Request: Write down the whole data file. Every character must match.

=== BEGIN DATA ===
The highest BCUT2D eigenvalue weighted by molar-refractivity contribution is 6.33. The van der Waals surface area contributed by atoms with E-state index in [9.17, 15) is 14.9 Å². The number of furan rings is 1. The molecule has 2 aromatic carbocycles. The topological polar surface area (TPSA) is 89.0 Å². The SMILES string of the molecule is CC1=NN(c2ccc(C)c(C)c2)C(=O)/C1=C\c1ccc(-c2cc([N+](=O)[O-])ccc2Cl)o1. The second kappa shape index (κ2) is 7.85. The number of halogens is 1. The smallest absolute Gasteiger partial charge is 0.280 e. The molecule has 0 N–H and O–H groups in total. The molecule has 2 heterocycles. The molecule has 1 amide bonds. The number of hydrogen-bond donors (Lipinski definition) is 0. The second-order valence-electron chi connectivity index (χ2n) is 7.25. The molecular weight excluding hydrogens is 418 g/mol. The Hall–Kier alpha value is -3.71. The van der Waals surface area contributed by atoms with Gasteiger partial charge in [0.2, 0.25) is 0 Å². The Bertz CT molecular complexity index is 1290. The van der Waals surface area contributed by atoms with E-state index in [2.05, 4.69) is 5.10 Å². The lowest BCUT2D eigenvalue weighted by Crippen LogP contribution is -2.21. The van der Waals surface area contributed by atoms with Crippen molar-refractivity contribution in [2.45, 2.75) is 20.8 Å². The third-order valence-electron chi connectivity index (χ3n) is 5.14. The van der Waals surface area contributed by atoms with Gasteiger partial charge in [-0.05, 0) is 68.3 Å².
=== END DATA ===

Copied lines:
The highest BCUT2D eigenvalue weighted by molar-refractivity contribution is 6.33. The van der Waals surface area contributed by atoms with E-state index in [9.17, 15) is 14.9 Å². The number of furan rings is 1. The molecule has 2 aromatic carbocycles. The topological polar surface area (TPSA) is 89.0 Å². The SMILES string of the molecule is CC1=NN(c2ccc(C)c(C)c2)C(=O)/C1=C\c1ccc(-c2cc([N+](=O)[O-])ccc2Cl)o1. The second kappa shape index (κ2) is 7.85. The number of halogens is 1. The smallest absolute Gasteiger partial charge is 0.280 e. The molecule has 0 N–H and O–H groups in total. The molecule has 2 heterocycles. The molecule has 1 amide bonds. The number of hydrogen-bond donors (Lipinski definition) is 0. The second-order valence-electron chi connectivity index (χ2n) is 7.25. The molecular weight excluding hydrogens is 418 g/mol. The Hall–Kier alpha value is -3.71. The van der Waals surface area contributed by atoms with Gasteiger partial charge in [0.2, 0.25) is 0 Å². The Bertz CT molecular complexity index is 1290. The van der Waals surface area contributed by atoms with E-state index in [2.05, 4.69) is 5.10 Å². The lowest BCUT2D eigenvalue weighted by Crippen LogP contribution is -2.21. The van der Waals surface area contributed by atoms with Crippen molar-refractivity contribution in [2.45, 2.75) is 20.8 Å². The third-order valence-electron chi connectivity index (χ3n) is 5.14. The van der Waals surface area contributed by atoms with Gasteiger partial charge in [-0.05, 0) is 68.3 Å².